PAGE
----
Neil deGrasse Tyson's appearance at Tulane University April 14 drew huge crowds to see the charismatic astrophysicist. About 30 people were in line by 4 p.m., but as the event drew nearer, the line grew dramatically. By 6:30 p.m., it stretched to Freret Street. Even after the auditorium filled to capacity, people were waiting outside for any seat that might unexpectedly open up.
Tyson's address — titled "This just in: latest news from the universe" — was presented as a survey of updates on astronomical developments. He discussed and explained the significance of the Mars Curiosity rover that landed last year, for example, the discovery of the subatomic Higgs boson particle long theorized by physicists but never observed until 2012, and progress in the search for habitable planets outside the solar system.
On his Fox television show Cosmos, Tyson often treats his subject matter with reverence, expressing wonder at the scale and beauty of nature and space. In person, Tyson's delivery is less formal, and nearly every cosmic "news item" he shared at Tulane was punctuated by the audience's laughter — most often at the public and mass media's misinterpretation of astronomical phenomena.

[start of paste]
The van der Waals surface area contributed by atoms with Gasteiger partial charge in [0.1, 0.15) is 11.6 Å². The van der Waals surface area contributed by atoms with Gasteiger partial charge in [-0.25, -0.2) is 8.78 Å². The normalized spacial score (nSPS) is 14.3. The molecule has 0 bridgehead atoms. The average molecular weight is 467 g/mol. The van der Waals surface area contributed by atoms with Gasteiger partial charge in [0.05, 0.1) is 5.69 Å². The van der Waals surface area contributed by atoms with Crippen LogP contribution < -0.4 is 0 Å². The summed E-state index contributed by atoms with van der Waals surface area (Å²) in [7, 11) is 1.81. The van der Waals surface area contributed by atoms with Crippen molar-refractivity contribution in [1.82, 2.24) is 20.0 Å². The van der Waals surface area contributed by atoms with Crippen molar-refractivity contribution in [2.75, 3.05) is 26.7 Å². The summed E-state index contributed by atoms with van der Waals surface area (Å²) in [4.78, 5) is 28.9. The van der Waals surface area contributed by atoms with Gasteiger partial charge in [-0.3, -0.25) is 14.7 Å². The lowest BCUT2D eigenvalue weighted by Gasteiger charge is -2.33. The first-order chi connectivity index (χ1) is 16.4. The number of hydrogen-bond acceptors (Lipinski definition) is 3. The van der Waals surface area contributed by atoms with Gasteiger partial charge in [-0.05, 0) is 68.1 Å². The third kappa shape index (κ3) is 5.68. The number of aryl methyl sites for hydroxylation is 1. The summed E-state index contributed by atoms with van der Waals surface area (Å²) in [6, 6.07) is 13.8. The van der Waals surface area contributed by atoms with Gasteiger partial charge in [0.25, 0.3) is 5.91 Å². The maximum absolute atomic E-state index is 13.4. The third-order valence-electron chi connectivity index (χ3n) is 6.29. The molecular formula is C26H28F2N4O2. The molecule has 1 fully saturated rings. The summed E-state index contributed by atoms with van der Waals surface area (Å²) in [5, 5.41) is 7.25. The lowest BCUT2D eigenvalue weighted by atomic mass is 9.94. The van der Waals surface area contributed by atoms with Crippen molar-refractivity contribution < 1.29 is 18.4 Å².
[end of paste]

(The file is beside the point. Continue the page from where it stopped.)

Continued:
That night brought a lunar eclipse that some have nicknamed a "blood moon," the first of four eclipses of the moon this year and next. After explaining that the reddish shade of the moon prior to the eclipse is caused by rays of sunlight that filter through the atmosphere, Tyson noted that some pastors view this event and its ominous name as a sign of the apocalypse.
"Here's the problem. Some people take this literally," Tyson said. "Not people who know how to think."
As the audience laughed, Tyson went on to say that he doesn't have a problem with preachers who want to interpret a series of eclipses as a sign of the end of time — until their misunderstandings started provoking articles in mainstream outlets like USA Today. He then characterized the whole "blood moon" discussion as a digression, and flashed another slide showing an article about the Louisiana legislature's effort to make the Bible the state book.
"Not that this has to do with anything, but we are in Louisiana," Tyson said as the audience continued to laugh.